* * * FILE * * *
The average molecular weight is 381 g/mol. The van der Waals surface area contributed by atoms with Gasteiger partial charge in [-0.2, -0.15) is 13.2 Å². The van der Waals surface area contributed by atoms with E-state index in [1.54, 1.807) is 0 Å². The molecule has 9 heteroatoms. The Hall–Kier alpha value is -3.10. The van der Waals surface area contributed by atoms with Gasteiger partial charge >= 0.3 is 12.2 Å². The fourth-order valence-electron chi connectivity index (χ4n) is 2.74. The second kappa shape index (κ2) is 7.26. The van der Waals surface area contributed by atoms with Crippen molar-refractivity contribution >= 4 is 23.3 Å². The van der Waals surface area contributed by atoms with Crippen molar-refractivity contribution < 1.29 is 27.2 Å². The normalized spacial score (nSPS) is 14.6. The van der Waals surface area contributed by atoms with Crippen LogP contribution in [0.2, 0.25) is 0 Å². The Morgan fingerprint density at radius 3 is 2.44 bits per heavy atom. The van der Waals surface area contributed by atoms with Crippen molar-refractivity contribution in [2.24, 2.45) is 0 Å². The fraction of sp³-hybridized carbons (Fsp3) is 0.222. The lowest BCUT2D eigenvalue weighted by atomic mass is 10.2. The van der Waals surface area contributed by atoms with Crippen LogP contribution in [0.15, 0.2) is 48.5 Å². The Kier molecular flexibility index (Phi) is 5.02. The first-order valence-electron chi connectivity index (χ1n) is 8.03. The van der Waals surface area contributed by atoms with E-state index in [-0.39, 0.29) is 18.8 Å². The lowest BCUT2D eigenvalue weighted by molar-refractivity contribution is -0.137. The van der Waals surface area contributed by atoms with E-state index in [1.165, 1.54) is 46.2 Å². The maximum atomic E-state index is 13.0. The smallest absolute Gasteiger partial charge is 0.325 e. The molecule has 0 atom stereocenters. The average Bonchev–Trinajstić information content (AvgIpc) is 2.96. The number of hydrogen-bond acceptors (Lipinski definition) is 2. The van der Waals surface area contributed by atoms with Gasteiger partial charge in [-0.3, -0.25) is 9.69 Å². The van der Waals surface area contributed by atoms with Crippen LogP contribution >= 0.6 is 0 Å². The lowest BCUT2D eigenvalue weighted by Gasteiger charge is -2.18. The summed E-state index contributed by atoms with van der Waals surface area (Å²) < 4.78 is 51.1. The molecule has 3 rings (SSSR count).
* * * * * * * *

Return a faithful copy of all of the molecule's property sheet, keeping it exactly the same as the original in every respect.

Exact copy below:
The average molecular weight is 381 g/mol. The van der Waals surface area contributed by atoms with Gasteiger partial charge in [-0.2, -0.15) is 13.2 Å². The van der Waals surface area contributed by atoms with E-state index in [1.54, 1.807) is 0 Å². The molecule has 9 heteroatoms. The Hall–Kier alpha value is -3.10. The van der Waals surface area contributed by atoms with Gasteiger partial charge >= 0.3 is 12.2 Å². The fourth-order valence-electron chi connectivity index (χ4n) is 2.74. The second kappa shape index (κ2) is 7.26. The van der Waals surface area contributed by atoms with Crippen molar-refractivity contribution >= 4 is 23.3 Å². The van der Waals surface area contributed by atoms with Crippen molar-refractivity contribution < 1.29 is 27.2 Å². The normalized spacial score (nSPS) is 14.6. The van der Waals surface area contributed by atoms with Crippen LogP contribution in [0.2, 0.25) is 0 Å². The Morgan fingerprint density at radius 3 is 2.44 bits per heavy atom. The van der Waals surface area contributed by atoms with Crippen molar-refractivity contribution in [2.24, 2.45) is 0 Å². The fraction of sp³-hybridized carbons (Fsp3) is 0.222. The lowest BCUT2D eigenvalue weighted by atomic mass is 10.2. The van der Waals surface area contributed by atoms with Crippen LogP contribution in [0.15, 0.2) is 48.5 Å². The Kier molecular flexibility index (Phi) is 5.02. The first-order valence-electron chi connectivity index (χ1n) is 8.03. The van der Waals surface area contributed by atoms with E-state index in [-0.39, 0.29) is 18.8 Å². The lowest BCUT2D eigenvalue weighted by molar-refractivity contribution is -0.137. The van der Waals surface area contributed by atoms with E-state index in [1.165, 1.54) is 46.2 Å². The maximum atomic E-state index is 13.0. The smallest absolute Gasteiger partial charge is 0.325 e. The molecule has 0 atom stereocenters. The average Bonchev–Trinajstić information content (AvgIpc) is 2.96. The number of hydrogen-bond acceptors (Lipinski definition) is 2. The van der Waals surface area contributed by atoms with Gasteiger partial charge in [-0.3, -0.25) is 9.69 Å². The van der Waals surface area contributed by atoms with Crippen LogP contribution >= 0.6 is 0 Å². The lowest BCUT2D eigenvalue weighted by Gasteiger charge is -2.18. The summed E-state index contributed by atoms with van der Waals surface area (Å²) < 4.78 is 51.1. The molecule has 3 rings (SSSR count).